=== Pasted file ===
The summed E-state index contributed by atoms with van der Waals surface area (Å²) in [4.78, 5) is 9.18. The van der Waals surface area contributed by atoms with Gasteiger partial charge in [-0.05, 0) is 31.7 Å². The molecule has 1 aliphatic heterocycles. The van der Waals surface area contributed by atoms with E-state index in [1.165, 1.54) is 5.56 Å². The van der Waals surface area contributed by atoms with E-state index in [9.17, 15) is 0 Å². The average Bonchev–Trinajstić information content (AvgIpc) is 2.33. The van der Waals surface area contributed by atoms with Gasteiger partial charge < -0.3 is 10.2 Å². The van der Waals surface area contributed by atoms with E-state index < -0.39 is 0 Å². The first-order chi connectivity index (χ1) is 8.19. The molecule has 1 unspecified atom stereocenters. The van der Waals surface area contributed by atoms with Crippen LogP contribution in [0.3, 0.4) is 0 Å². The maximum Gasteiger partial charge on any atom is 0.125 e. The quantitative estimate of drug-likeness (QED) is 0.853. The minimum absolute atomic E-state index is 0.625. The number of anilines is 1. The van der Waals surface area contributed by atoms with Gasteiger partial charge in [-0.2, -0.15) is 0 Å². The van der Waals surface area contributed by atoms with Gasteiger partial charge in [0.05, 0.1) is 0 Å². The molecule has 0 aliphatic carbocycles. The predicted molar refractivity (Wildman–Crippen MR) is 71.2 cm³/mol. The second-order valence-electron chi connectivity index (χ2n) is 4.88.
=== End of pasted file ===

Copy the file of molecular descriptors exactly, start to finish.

The summed E-state index contributed by atoms with van der Waals surface area (Å²) in [4.78, 5) is 9.18. The van der Waals surface area contributed by atoms with Gasteiger partial charge in [-0.05, 0) is 31.7 Å². The molecule has 1 aliphatic heterocycles. The van der Waals surface area contributed by atoms with E-state index in [1.165, 1.54) is 5.56 Å². The van der Waals surface area contributed by atoms with E-state index in [9.17, 15) is 0 Å². The average Bonchev–Trinajstić information content (AvgIpc) is 2.33. The van der Waals surface area contributed by atoms with Gasteiger partial charge < -0.3 is 10.2 Å². The van der Waals surface area contributed by atoms with E-state index < -0.39 is 0 Å². The first-order chi connectivity index (χ1) is 8.19. The molecule has 1 unspecified atom stereocenters. The van der Waals surface area contributed by atoms with Crippen LogP contribution in [0.3, 0.4) is 0 Å². The maximum Gasteiger partial charge on any atom is 0.125 e. The quantitative estimate of drug-likeness (QED) is 0.853. The minimum absolute atomic E-state index is 0.625. The number of anilines is 1. The van der Waals surface area contributed by atoms with Gasteiger partial charge in [-0.2, -0.15) is 0 Å². The van der Waals surface area contributed by atoms with Gasteiger partial charge in [0.05, 0.1) is 0 Å². The molecule has 0 aliphatic carbocycles. The predicted molar refractivity (Wildman–Crippen MR) is 71.2 cm³/mol. The second-order valence-electron chi connectivity index (χ2n) is 4.88.